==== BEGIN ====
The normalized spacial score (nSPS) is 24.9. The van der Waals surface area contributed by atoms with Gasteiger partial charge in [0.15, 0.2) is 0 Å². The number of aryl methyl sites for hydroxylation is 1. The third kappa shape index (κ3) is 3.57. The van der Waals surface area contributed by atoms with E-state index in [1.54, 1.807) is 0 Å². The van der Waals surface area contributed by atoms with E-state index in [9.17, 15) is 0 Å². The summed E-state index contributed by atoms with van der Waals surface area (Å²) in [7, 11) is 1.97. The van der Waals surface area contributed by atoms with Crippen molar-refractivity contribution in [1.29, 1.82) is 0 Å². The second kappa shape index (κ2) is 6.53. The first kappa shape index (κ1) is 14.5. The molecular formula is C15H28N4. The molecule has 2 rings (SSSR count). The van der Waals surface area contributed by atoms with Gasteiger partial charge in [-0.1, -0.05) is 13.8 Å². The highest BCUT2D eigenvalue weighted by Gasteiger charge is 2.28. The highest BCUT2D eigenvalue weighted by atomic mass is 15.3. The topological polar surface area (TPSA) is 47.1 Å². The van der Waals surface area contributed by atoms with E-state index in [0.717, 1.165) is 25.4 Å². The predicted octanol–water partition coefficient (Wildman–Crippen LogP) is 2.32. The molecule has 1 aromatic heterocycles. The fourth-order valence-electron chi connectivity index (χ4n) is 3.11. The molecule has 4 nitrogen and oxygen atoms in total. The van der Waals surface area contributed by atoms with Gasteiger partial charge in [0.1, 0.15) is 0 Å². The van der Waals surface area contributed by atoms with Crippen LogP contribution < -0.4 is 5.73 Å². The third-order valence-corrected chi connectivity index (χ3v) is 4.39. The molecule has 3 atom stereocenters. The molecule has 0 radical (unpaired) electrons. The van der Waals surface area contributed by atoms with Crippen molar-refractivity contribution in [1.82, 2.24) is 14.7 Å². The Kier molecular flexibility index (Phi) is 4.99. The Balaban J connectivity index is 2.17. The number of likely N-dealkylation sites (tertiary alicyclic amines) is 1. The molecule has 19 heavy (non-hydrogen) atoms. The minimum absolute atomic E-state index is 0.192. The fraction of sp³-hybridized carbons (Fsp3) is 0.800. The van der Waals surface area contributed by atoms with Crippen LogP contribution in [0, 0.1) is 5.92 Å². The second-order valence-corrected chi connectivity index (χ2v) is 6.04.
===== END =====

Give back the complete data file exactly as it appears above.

The normalized spacial score (nSPS) is 24.9. The van der Waals surface area contributed by atoms with Gasteiger partial charge in [0.15, 0.2) is 0 Å². The number of aryl methyl sites for hydroxylation is 1. The third kappa shape index (κ3) is 3.57. The van der Waals surface area contributed by atoms with E-state index in [1.54, 1.807) is 0 Å². The van der Waals surface area contributed by atoms with E-state index in [9.17, 15) is 0 Å². The summed E-state index contributed by atoms with van der Waals surface area (Å²) in [7, 11) is 1.97. The van der Waals surface area contributed by atoms with Crippen molar-refractivity contribution in [1.29, 1.82) is 0 Å². The second kappa shape index (κ2) is 6.53. The first kappa shape index (κ1) is 14.5. The molecular formula is C15H28N4. The molecule has 2 rings (SSSR count). The van der Waals surface area contributed by atoms with Gasteiger partial charge in [-0.1, -0.05) is 13.8 Å². The highest BCUT2D eigenvalue weighted by Gasteiger charge is 2.28. The highest BCUT2D eigenvalue weighted by atomic mass is 15.3. The topological polar surface area (TPSA) is 47.1 Å². The van der Waals surface area contributed by atoms with E-state index in [0.717, 1.165) is 25.4 Å². The predicted octanol–water partition coefficient (Wildman–Crippen LogP) is 2.32. The molecule has 1 aromatic heterocycles. The fourth-order valence-electron chi connectivity index (χ4n) is 3.11. The molecule has 4 nitrogen and oxygen atoms in total. The van der Waals surface area contributed by atoms with Gasteiger partial charge in [0.1, 0.15) is 0 Å². The van der Waals surface area contributed by atoms with Crippen LogP contribution < -0.4 is 5.73 Å². The third-order valence-corrected chi connectivity index (χ3v) is 4.39. The molecule has 3 atom stereocenters. The molecule has 0 radical (unpaired) electrons. The van der Waals surface area contributed by atoms with Crippen molar-refractivity contribution in [1.82, 2.24) is 14.7 Å². The Kier molecular flexibility index (Phi) is 4.99. The Balaban J connectivity index is 2.17. The number of likely N-dealkylation sites (tertiary alicyclic amines) is 1. The molecule has 19 heavy (non-hydrogen) atoms. The minimum absolute atomic E-state index is 0.192. The fraction of sp³-hybridized carbons (Fsp3) is 0.800. The van der Waals surface area contributed by atoms with Crippen LogP contribution in [0, 0.1) is 5.92 Å². The second-order valence-corrected chi connectivity index (χ2v) is 6.04.